In a world fraught with hostility and violence, an altruistic group of young men endeavor to understand the true essence of the human spirit by visiting forgotten souls such as homeless New Yorkers, Peruvian orphans and isolated Ghanaian lepers. By spotlighting heartwarming stories from around the world, this uplifting documentary shows viewers that every single person, no matter his or her lot in life, is beautiful. Gorgeously filmed and masterfully narrated, THE HUMAN EXPERIENCE explores with depth and compassion what it means to be a human being.
Features insight and commentary from spiritual leaders and philosophers including: Anna Halpine, Dr. William Hurlbut, Rabbi Simon Jacobson, Dr. Alveda King, and Rev. Richard Neuhaus.
The film follows several unaccompanied child migrants as they journey through Mexico en route to the U.S. on a freight train they call "The Beast." Director Rebecca Cammisa (Sister Helen) tracks the stories of children like Olga and Freddy, nine-year-old Hondurans who are desperately trying to reach their families in Minnesota, and Jose, a ten-year-old El Salvadoran who has been abandoned by smugglers and ends up alone in a Mexican detention center, and focuses on Kevin, a canny, streetwise 14-year-old Honduran, whose mother hopes that he will reach New York City and send money back to his family. These are stories of hope and courage, disappointment and sorrow.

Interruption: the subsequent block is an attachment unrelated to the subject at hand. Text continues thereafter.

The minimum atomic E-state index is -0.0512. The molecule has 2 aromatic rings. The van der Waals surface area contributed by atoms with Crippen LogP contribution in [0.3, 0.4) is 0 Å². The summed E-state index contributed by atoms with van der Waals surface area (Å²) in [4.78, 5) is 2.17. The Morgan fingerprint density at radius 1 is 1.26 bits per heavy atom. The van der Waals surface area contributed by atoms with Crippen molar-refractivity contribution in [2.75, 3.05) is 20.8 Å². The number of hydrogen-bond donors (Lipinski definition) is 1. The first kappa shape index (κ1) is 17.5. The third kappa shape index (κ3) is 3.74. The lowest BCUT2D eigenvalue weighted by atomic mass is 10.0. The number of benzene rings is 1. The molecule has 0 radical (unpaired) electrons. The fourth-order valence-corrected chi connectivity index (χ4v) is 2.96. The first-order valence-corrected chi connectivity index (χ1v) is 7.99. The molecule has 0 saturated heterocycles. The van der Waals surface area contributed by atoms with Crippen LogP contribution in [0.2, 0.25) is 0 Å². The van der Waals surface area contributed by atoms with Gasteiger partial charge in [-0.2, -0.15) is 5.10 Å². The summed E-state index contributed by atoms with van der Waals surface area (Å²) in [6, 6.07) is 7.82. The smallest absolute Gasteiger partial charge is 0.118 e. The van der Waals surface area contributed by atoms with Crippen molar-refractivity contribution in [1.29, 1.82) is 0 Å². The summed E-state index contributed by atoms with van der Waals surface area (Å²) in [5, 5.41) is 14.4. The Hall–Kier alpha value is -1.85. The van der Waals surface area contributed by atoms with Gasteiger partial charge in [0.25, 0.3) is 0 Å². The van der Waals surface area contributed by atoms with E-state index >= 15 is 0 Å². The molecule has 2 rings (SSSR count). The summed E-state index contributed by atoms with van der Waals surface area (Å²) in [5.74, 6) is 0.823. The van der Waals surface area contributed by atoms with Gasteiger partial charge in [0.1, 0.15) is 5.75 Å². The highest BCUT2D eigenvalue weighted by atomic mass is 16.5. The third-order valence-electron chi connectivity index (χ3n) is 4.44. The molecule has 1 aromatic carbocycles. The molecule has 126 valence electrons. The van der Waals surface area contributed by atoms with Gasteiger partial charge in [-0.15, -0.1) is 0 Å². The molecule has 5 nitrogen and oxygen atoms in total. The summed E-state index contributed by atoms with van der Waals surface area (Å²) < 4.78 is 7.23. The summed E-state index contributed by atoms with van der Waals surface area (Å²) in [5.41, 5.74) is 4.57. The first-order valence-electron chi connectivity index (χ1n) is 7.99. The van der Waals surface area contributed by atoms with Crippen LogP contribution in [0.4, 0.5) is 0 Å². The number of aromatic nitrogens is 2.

They are the ones you never hear about -- the invisible ones.
Hungry for Change exposes shocking secrets the diet, weight loss and food industries don't want you to know about deceptive strategies designed to keep you coming back for more. Find out what's keeping you from having the body and health you deserve and how to escape the diet trap forever.
In the film, Ian Cheney and Curt Ellis, best friends from college on the east coast, move to the heartland to learn where their food comes from. With the help of friendly neighbors, genetically modified seeds, and powerful herbicides, they plant and grow a bumper crop of America's most-productive, most-subsidized grain on one acre of Iowa soil. But when they try to follow their pile of corn into the food system, what they find raises troubling questions about how we eat—and how we farm.